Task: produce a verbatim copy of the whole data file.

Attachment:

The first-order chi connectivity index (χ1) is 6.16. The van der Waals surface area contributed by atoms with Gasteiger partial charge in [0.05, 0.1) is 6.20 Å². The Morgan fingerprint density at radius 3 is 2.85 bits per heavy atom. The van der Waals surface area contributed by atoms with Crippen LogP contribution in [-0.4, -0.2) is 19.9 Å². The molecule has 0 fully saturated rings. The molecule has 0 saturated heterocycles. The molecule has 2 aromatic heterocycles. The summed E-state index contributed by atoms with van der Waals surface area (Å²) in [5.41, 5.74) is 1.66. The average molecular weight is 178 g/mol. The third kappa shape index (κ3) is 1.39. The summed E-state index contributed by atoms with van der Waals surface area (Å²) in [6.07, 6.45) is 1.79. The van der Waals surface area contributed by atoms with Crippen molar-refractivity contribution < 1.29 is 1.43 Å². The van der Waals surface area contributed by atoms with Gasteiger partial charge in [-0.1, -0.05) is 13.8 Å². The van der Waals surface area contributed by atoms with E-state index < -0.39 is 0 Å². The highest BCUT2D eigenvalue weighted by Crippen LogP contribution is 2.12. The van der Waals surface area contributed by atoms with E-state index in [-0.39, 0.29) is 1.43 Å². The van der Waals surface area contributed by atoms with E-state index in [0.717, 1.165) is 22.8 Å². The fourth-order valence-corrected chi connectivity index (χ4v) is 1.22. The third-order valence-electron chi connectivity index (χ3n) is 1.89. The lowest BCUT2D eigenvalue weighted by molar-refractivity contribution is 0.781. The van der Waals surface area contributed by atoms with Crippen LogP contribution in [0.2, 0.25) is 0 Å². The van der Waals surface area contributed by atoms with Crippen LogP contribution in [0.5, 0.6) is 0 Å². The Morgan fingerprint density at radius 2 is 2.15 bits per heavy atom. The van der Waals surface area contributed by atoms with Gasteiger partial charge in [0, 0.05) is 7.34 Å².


The first-order chi connectivity index (χ1) is 6.16. The van der Waals surface area contributed by atoms with Gasteiger partial charge in [0.05, 0.1) is 6.20 Å². The Morgan fingerprint density at radius 3 is 2.85 bits per heavy atom. The van der Waals surface area contributed by atoms with Crippen LogP contribution in [-0.4, -0.2) is 19.9 Å². The molecule has 0 fully saturated rings. The molecule has 0 saturated heterocycles. The molecule has 2 aromatic heterocycles. The summed E-state index contributed by atoms with van der Waals surface area (Å²) in [5.41, 5.74) is 1.66. The average molecular weight is 178 g/mol. The third kappa shape index (κ3) is 1.39. The summed E-state index contributed by atoms with van der Waals surface area (Å²) in [6.07, 6.45) is 1.79. The van der Waals surface area contributed by atoms with Crippen molar-refractivity contribution < 1.29 is 1.43 Å². The van der Waals surface area contributed by atoms with Gasteiger partial charge in [-0.1, -0.05) is 13.8 Å². The van der Waals surface area contributed by atoms with E-state index < -0.39 is 0 Å². The highest BCUT2D eigenvalue weighted by Crippen LogP contribution is 2.12. The van der Waals surface area contributed by atoms with E-state index in [-0.39, 0.29) is 1.43 Å². The van der Waals surface area contributed by atoms with E-state index in [0.717, 1.165) is 22.8 Å². The fourth-order valence-corrected chi connectivity index (χ4v) is 1.22. The third-order valence-electron chi connectivity index (χ3n) is 1.89. The lowest BCUT2D eigenvalue weighted by molar-refractivity contribution is 0.781. The van der Waals surface area contributed by atoms with Crippen LogP contribution in [0.2, 0.25) is 0 Å². The van der Waals surface area contributed by atoms with Crippen LogP contribution in [0.5, 0.6) is 0 Å². The Morgan fingerprint density at radius 2 is 2.15 bits per heavy atom. The van der Waals surface area contributed by atoms with Gasteiger partial charge in [0, 0.05) is 7.34 Å².